The priority should be to feed the people and avert the disaster of people starving.  The majority of poor Zimbabweans have benefited from the decreasing food prices. At some point it became impossible to buy anything with US$100 in Zimbabwe.

I am, however, sure that civil servants can now afford to buy maize meal and cooking oil. This is not a justification of their paltry salary but an acknowledgement that US$100 now makes a difference in Zimbabwe. This is largely as a result of the reasonably priced food imports flooding the country.

Common sense tells me that if industry in South Africa can export maize meal to Zimbabwe at a profit, then it should be possible for Zimbabwe’s millers to produce the same product even cheaper. Bread is now cheaper in Zimbabwe compared to South Africa. 

Again taking note of the dire situation in Zimbabwe — shortages of water, power, skills, and obsolete industrial machinery — we then have to agree that bringing Zimbabwe’s industry back on line is not a question of simply banning or imposing duty on food imports alone, thereby punishing an already suffering and overburdened populace.

As a priority Zimbabwe needs to save lives and not a handful of millers. As a second priority Zimbabwe needs to assist industry with subsidies such as reduced costs of water and power as well as a waiver of duty on imported machinery in order to help revive industry.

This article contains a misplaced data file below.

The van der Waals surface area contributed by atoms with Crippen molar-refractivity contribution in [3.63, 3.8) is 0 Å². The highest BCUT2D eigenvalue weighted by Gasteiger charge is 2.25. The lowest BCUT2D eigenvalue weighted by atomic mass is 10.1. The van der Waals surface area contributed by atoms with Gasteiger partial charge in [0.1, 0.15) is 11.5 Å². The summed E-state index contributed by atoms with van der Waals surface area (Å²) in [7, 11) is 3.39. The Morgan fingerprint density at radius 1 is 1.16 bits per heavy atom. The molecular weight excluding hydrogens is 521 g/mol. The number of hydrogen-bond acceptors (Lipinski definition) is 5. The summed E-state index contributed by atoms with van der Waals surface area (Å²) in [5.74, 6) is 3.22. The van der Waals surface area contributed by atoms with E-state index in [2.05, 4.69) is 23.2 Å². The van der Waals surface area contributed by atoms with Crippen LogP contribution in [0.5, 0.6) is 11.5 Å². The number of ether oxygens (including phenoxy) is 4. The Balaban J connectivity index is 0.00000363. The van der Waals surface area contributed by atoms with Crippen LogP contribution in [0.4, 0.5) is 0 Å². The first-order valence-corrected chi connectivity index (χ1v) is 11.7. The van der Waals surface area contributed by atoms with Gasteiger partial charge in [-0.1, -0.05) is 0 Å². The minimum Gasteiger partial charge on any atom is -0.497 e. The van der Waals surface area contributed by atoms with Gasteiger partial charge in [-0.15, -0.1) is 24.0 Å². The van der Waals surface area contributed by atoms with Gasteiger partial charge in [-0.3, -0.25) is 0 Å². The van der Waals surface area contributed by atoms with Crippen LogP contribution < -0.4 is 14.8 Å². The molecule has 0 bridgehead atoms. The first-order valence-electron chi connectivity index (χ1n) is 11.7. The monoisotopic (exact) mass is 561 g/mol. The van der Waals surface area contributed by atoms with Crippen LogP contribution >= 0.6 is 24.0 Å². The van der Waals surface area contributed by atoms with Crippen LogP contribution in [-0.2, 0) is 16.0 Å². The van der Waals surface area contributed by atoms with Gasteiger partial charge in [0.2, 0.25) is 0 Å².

One gets the feeling that the millers and industry have a sinister motive, as always, of squeezing the little, if any, foreign currency that Zimbabweans have.

The argument to impose duty on imported maize meal and hence raise the price of locally produced maize meal is a move that has to be rejected by all people as it will worsen an already bad food situation.

Government should look at other ways to support industry than do not punish struggling citizens. 

A key point that also comes from these debates is the primacy with which the unity government is giving the voice of industry and far less the voice of ordinary Zimbabweans with regard to economic revival.

All of a sudden, millers and other industrialists who have since 1980 failed to assist in reducing Zimbabwe’s unemployment now seek the further punishment of ordinary citizens as the solution to their “problems”.